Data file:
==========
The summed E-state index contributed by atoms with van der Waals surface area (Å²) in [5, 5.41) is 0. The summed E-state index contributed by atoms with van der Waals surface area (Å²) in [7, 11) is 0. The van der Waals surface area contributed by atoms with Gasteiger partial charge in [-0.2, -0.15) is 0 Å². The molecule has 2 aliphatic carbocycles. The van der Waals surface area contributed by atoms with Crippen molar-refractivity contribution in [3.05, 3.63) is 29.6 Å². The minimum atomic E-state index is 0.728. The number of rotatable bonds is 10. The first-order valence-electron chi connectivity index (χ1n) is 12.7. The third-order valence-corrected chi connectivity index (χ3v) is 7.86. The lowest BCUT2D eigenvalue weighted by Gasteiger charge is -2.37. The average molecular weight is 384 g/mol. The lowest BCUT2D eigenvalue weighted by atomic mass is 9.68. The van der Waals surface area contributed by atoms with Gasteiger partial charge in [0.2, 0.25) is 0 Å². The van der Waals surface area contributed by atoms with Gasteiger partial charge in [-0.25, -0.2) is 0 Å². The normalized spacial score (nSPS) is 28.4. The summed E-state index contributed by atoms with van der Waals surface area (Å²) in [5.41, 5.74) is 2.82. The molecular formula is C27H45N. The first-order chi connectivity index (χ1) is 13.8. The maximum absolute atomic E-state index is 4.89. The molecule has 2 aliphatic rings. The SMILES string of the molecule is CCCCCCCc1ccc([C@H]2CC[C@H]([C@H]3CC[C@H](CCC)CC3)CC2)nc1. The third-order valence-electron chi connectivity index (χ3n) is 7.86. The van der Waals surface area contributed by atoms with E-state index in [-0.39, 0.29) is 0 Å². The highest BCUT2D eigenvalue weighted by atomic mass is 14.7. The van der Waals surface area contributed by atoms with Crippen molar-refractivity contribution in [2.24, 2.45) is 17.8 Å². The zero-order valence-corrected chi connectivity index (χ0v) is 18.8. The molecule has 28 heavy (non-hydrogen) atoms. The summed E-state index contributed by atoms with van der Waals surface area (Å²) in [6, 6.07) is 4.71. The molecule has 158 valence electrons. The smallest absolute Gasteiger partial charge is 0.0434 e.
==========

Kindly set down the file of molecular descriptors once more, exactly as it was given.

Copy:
The summed E-state index contributed by atoms with van der Waals surface area (Å²) in [5, 5.41) is 0. The summed E-state index contributed by atoms with van der Waals surface area (Å²) in [7, 11) is 0. The van der Waals surface area contributed by atoms with Gasteiger partial charge in [-0.2, -0.15) is 0 Å². The molecule has 2 aliphatic carbocycles. The van der Waals surface area contributed by atoms with Crippen molar-refractivity contribution in [3.05, 3.63) is 29.6 Å². The minimum atomic E-state index is 0.728. The number of rotatable bonds is 10. The first-order valence-electron chi connectivity index (χ1n) is 12.7. The third-order valence-corrected chi connectivity index (χ3v) is 7.86. The lowest BCUT2D eigenvalue weighted by Gasteiger charge is -2.37. The average molecular weight is 384 g/mol. The lowest BCUT2D eigenvalue weighted by atomic mass is 9.68. The van der Waals surface area contributed by atoms with Gasteiger partial charge in [0.2, 0.25) is 0 Å². The van der Waals surface area contributed by atoms with Gasteiger partial charge in [-0.25, -0.2) is 0 Å². The normalized spacial score (nSPS) is 28.4. The summed E-state index contributed by atoms with van der Waals surface area (Å²) in [5.41, 5.74) is 2.82. The molecular formula is C27H45N. The first-order chi connectivity index (χ1) is 13.8. The maximum absolute atomic E-state index is 4.89. The molecule has 2 aliphatic rings. The SMILES string of the molecule is CCCCCCCc1ccc([C@H]2CC[C@H]([C@H]3CC[C@H](CCC)CC3)CC2)nc1. The third-order valence-electron chi connectivity index (χ3n) is 7.86. The van der Waals surface area contributed by atoms with E-state index in [-0.39, 0.29) is 0 Å². The highest BCUT2D eigenvalue weighted by atomic mass is 14.7. The van der Waals surface area contributed by atoms with Crippen molar-refractivity contribution in [2.24, 2.45) is 17.8 Å². The zero-order valence-corrected chi connectivity index (χ0v) is 18.8. The molecule has 28 heavy (non-hydrogen) atoms. The summed E-state index contributed by atoms with van der Waals surface area (Å²) in [6, 6.07) is 4.71. The molecule has 158 valence electrons. The smallest absolute Gasteiger partial charge is 0.0434 e.